The Spanish tennis federation has complained to organisers of the Australian Open about the treatment of two Spanish players forced into quarantine.
Mario Vilella Martinez and Carlos Alcaraz are among 72 players currently in hard lockdown in Melbourne, after sharing flights with passengers who tested positive for Covid-19.
The contingent are not allowed out of their hotel rooms at all ahead of the first Grand Slam of the year, which starts on February 8.
Some players have complained about the conditions in their hotels while the Spanish tennis federation claimed on Thursday the current measures put in place were not made clear beforehand.
It urged the Australian Open "to try to solve the problem of the most affected tennis players".
"The players were warned and informed of their exclusion from the Australian Open and of their entry into the country if they were positive in one of the many PCR tests that were carried out," said the statement.
"However, they were not informed about the possibility that they would be severely confined if they travelled on the same plane with a passenger who tested positive, without taking into account the physical proximity of the players affected with that positive.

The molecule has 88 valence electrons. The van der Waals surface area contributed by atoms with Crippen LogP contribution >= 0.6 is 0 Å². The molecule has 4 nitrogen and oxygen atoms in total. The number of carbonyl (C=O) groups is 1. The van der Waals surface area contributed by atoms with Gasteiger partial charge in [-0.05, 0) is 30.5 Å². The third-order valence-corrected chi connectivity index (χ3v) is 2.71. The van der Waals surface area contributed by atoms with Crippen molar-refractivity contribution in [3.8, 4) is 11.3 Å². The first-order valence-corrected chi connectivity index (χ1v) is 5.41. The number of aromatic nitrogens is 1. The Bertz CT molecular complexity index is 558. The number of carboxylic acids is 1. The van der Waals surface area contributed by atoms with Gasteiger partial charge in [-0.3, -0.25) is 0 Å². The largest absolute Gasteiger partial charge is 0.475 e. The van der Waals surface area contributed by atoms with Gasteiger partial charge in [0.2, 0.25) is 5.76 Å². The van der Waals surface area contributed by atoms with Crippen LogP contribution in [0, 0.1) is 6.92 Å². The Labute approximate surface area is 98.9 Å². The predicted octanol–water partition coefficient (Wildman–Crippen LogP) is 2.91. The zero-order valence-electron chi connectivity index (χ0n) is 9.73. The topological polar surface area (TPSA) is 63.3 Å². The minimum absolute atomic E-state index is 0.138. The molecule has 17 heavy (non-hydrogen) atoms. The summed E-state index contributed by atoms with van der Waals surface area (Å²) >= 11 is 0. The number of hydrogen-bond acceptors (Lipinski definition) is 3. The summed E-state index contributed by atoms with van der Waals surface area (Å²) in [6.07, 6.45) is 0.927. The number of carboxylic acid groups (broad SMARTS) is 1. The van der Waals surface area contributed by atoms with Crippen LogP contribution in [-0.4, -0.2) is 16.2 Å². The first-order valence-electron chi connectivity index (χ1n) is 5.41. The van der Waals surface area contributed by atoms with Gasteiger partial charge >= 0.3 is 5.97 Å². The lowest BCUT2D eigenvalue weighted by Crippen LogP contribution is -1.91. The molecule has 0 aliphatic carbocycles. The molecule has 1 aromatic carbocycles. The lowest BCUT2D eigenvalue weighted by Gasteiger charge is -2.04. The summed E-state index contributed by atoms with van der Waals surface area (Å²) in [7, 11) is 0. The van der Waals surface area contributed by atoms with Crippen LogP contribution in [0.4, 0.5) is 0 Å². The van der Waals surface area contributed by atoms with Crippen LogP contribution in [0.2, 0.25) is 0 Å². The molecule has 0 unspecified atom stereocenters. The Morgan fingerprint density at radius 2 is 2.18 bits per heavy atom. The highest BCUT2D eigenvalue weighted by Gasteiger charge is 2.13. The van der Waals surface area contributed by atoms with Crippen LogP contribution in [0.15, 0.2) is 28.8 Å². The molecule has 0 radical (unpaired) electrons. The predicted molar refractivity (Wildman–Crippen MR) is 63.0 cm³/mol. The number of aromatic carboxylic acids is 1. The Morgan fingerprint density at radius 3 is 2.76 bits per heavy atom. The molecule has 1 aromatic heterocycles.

"We understand all the precautions and measures taken for the good of the health of players, spectators, workers and residents, but we believe that these measures should have been compatible with the mental and physical health of the athletes."
The Spanish tennis federation added that Vilella Martinez and Alcaraz "have both performed multiple PCRs that have been negative" and "will not be able to compete on equal terms with the other players".
Players who did not travel on the affected charter flights are also subject to a 14-day quarantine in Melbourne but are allowed out for five hours each day to train.